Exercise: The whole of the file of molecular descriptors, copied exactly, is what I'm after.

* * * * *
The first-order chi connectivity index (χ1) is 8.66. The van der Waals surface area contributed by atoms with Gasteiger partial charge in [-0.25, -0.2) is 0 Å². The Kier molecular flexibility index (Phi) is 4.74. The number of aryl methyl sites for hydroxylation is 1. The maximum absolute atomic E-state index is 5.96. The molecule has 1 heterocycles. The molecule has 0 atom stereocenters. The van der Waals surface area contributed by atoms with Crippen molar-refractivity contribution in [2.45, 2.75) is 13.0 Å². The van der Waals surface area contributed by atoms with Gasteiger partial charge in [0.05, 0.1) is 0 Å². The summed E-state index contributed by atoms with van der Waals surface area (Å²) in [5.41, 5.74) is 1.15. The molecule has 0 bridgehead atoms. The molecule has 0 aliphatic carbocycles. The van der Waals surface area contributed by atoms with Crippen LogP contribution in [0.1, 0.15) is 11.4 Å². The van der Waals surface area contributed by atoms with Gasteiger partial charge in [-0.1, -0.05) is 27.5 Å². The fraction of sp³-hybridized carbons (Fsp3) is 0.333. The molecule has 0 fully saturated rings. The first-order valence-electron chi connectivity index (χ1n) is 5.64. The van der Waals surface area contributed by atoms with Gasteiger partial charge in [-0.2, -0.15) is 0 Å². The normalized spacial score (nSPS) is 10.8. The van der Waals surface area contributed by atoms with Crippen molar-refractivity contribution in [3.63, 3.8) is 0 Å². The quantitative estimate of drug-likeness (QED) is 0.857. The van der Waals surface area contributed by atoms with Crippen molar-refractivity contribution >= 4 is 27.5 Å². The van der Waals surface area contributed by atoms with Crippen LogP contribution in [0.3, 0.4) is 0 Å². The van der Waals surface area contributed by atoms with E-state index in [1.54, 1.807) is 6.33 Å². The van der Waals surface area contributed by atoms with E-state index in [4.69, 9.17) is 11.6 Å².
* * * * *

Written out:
The first-order chi connectivity index (χ1) is 8.66. The van der Waals surface area contributed by atoms with Gasteiger partial charge in [-0.25, -0.2) is 0 Å². The Kier molecular flexibility index (Phi) is 4.74. The number of aryl methyl sites for hydroxylation is 1. The maximum absolute atomic E-state index is 5.96. The molecule has 1 heterocycles. The molecule has 0 atom stereocenters. The van der Waals surface area contributed by atoms with Crippen molar-refractivity contribution in [2.45, 2.75) is 13.0 Å². The van der Waals surface area contributed by atoms with Gasteiger partial charge in [0.05, 0.1) is 0 Å². The summed E-state index contributed by atoms with van der Waals surface area (Å²) in [5.41, 5.74) is 1.15. The molecule has 0 bridgehead atoms. The molecule has 0 aliphatic carbocycles. The van der Waals surface area contributed by atoms with Crippen LogP contribution in [0.1, 0.15) is 11.4 Å². The van der Waals surface area contributed by atoms with Gasteiger partial charge in [-0.1, -0.05) is 27.5 Å². The fraction of sp³-hybridized carbons (Fsp3) is 0.333. The molecule has 0 fully saturated rings. The first-order valence-electron chi connectivity index (χ1n) is 5.64. The van der Waals surface area contributed by atoms with Gasteiger partial charge in [-0.2, -0.15) is 0 Å². The normalized spacial score (nSPS) is 10.8. The van der Waals surface area contributed by atoms with Crippen molar-refractivity contribution in [3.63, 3.8) is 0 Å². The quantitative estimate of drug-likeness (QED) is 0.857. The van der Waals surface area contributed by atoms with Crippen molar-refractivity contribution >= 4 is 27.5 Å². The van der Waals surface area contributed by atoms with Crippen LogP contribution in [0.3, 0.4) is 0 Å². The van der Waals surface area contributed by atoms with E-state index in [1.54, 1.807) is 6.33 Å². The van der Waals surface area contributed by atoms with E-state index in [4.69, 9.17) is 11.6 Å².